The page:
October 5th, 1962 – Bond Vs. The Beatles

Today-In-History

October 5th, 1962 saw the release of the first James Bond movie, and the release of the first Beatles single . . . coincidence, or not?

dr-no-poster

Love Me Do” is the Beatles’ first single, backed by B-Side “P.S. I Love You”. When the single was originally released in the United Kingdom on October 5th, 1962, it peaked at No. 17; in 1982 it was re-promoted (not re-issued, retaining the same catalogue number) and reached No. 4. In the United States the single was a No. 1 hit in 1964.

Love_Me_DoThe song was written several years before it was recorded, and prior to the existence of the group named the Beatles. The single features John Lennon’s prominent harmonica playing and duet vocals by him and Paul McCartney. Three different recorded versions of the song by the Beatles have been released, each with a different drummer.

Dr. No is a 1962 British spy film, starring Sean Connery; it is the first James Bond film. Based on the 1958 novel of the same name by Ian Fleming, it was adapted by Richard Maibaum, Johanna Harwood, and Berkely Mather and was directed by Terence Young. The film was produced by Harry Saltzman and Albert R. Broccoli, a partnership that would continue until 1975.

In the film, James Bond is sent to Jamaica to investigate the disappearance of a fellow British agent. The trail leads him to the underground base of Dr. No, who is plotting to disrupt an early American manned space launch with a radio beam weapon. Although the first of the Bond books to be made into a film, Dr. No was not the first of Fleming’s novels,Casino Royale being the debut for the character; however, the film makes a few references to threads from earlier books.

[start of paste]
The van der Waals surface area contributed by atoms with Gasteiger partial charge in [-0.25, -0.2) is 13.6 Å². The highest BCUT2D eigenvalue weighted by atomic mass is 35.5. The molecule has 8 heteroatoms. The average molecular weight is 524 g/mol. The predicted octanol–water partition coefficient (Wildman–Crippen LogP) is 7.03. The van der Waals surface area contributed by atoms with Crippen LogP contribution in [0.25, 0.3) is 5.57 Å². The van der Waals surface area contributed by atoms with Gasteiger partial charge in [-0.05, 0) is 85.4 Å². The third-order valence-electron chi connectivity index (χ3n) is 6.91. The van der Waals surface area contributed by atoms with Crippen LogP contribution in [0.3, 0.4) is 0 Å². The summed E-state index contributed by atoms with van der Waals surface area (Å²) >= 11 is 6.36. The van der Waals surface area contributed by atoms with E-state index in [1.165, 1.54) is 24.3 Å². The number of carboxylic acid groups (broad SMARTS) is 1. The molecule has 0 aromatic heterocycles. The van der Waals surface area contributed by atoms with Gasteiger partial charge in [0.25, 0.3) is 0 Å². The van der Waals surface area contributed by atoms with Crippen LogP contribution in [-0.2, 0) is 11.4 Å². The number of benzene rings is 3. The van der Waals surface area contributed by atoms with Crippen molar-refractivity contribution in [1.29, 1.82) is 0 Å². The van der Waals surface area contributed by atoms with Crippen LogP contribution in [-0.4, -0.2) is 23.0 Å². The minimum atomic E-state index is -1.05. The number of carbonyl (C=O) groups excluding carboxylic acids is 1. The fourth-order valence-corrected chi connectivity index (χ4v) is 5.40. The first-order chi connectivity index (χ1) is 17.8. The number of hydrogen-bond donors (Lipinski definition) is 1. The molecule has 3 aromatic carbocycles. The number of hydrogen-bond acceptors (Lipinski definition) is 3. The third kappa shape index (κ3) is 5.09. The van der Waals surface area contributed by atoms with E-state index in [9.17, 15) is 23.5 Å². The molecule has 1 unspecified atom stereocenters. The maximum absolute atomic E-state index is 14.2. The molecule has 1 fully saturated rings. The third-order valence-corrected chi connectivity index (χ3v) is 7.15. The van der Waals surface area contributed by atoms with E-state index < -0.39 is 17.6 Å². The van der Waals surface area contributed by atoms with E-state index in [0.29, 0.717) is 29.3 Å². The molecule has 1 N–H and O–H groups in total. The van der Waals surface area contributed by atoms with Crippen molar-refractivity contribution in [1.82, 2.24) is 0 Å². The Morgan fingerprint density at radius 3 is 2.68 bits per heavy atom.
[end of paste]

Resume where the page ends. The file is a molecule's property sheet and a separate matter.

Behind-the-Scenes-of-Dr-No

Dr. No was produced on a low budget and was a financial success. While critical reaction was mixed upon release, over time the film has gained a reputation as one of the series’ best instalments. The film was the first of a successful series of 23 Bond films. Dr. No also launched a genre of “secret agent” films that flourished in the 1960s. The film also spawned a spin-off comic book and soundtrack album as part of its promotion and marketing.

So was it a coincidence that they came out on the exact same day? Most likely . . . or is it?

“Today in History” on The Pandora Society dot com is primarily focused on Victorian and Edwardian history and does not always have a direct connection to Steampunk, Dieselpunk, or whatever punk; in fact it rarely does, but it is our hope that in sharing these historical events they might serve as some inspiration to the writers in our community to create potential alternative history stories which we look forward to reading 🙂


 

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